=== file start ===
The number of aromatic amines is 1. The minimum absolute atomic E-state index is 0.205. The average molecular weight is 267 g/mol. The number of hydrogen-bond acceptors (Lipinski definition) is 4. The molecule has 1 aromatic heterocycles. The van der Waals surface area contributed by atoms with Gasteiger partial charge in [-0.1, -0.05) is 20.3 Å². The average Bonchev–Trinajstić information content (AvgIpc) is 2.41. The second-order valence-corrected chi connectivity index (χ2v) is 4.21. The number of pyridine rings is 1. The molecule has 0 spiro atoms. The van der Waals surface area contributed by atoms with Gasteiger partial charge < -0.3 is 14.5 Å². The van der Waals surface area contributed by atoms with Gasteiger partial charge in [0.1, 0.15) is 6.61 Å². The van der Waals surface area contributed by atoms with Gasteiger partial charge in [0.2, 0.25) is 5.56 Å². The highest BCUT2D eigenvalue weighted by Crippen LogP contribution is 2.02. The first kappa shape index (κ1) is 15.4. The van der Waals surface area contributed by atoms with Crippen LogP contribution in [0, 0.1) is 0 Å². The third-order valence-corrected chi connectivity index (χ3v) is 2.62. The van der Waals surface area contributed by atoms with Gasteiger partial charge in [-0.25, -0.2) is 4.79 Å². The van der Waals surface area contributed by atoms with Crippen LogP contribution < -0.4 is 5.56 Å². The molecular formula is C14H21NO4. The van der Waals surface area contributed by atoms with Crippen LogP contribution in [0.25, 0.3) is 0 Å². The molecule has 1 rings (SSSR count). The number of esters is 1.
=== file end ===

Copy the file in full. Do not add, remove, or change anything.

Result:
The number of aromatic amines is 1. The minimum absolute atomic E-state index is 0.205. The average molecular weight is 267 g/mol. The number of hydrogen-bond acceptors (Lipinski definition) is 4. The molecule has 1 aromatic heterocycles. The van der Waals surface area contributed by atoms with Gasteiger partial charge in [-0.1, -0.05) is 20.3 Å². The average Bonchev–Trinajstić information content (AvgIpc) is 2.41. The second-order valence-corrected chi connectivity index (χ2v) is 4.21. The number of pyridine rings is 1. The molecule has 0 spiro atoms. The van der Waals surface area contributed by atoms with Gasteiger partial charge < -0.3 is 14.5 Å². The van der Waals surface area contributed by atoms with Gasteiger partial charge in [0.1, 0.15) is 6.61 Å². The van der Waals surface area contributed by atoms with Gasteiger partial charge in [0.2, 0.25) is 5.56 Å². The highest BCUT2D eigenvalue weighted by Crippen LogP contribution is 2.02. The first kappa shape index (κ1) is 15.4. The van der Waals surface area contributed by atoms with Crippen LogP contribution in [0, 0.1) is 0 Å². The third-order valence-corrected chi connectivity index (χ3v) is 2.62. The van der Waals surface area contributed by atoms with Gasteiger partial charge in [-0.25, -0.2) is 4.79 Å². The van der Waals surface area contributed by atoms with Crippen LogP contribution < -0.4 is 5.56 Å². The molecular formula is C14H21NO4. The van der Waals surface area contributed by atoms with Crippen LogP contribution in [0.25, 0.3) is 0 Å². The molecule has 1 rings (SSSR count). The number of esters is 1.